- Narrower but taller snow tires to maintain tire diameter – Snow tires that are a bit narrower than your stock size will work better in snow and slush by increasing downward pressure and reducing the plowing effect as a wider tire pushes through snow. This improves traction and reduces contact area which reduces rolling resistance with the road and plowing resistance as the narrower tire goes through snow. Lower resistance means better fuel economy due to decreased engine output being required.
- Wash car / Spray it off – Snow and ice collects on vehicles which increases vehicle weight requiring greater engine output to move the vehicle. In some cases snow and ice can build up so it rubs the tires which increases rolling resistance. Snow collecting on the under body and top side of the vehicle also disrupts the aerodynamics of the vehicle which increases aero drag. Spraying the snow and ice off reduces extra weight and returns the aerodynamic profile of the car to normal.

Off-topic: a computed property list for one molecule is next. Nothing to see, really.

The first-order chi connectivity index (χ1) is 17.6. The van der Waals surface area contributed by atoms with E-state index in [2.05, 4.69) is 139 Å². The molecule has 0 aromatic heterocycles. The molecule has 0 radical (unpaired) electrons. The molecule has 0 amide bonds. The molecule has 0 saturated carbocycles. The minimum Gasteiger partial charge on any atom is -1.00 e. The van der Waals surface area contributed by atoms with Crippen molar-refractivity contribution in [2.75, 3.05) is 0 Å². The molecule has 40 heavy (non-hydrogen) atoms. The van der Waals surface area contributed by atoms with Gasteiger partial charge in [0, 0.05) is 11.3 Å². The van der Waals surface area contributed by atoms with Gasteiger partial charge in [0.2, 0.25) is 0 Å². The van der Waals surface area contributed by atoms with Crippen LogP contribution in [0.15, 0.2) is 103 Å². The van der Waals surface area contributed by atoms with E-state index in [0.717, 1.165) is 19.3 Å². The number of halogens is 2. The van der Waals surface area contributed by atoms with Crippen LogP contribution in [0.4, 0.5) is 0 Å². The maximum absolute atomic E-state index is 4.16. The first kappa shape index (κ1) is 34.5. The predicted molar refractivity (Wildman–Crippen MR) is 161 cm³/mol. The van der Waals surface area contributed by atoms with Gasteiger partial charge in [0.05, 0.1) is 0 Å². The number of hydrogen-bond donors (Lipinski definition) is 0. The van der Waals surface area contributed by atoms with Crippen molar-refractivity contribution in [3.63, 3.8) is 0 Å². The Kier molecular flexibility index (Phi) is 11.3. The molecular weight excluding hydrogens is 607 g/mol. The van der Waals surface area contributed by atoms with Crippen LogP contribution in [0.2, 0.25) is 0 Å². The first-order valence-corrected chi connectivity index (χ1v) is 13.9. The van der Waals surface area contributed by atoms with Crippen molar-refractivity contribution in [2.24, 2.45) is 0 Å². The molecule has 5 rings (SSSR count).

- Engine braking – On vehicles equipped with manual transmissions engine braking while engine RPM is above a certain point shuts the fuel injectors halting fuel consumption. Engine braking may also provide increased vehicle control when compared to braking while in neutral. This works all year round.We feel idle/warmup time lower average engine temperature winter gas and reduced tire pressure are the leading causes of reduced fuel economy out of all the causes listed. We feel maintaining proper tire pressure and using a block heater are the two ways you can best reduce winter MPG losses. Beyond that it’s hard to prioritize the lesser factors because they’re vechicle/situation specific.
Have fun, be safe, and happy holidays from all of us at Innovative Tuning!
written by: Mike McGinnis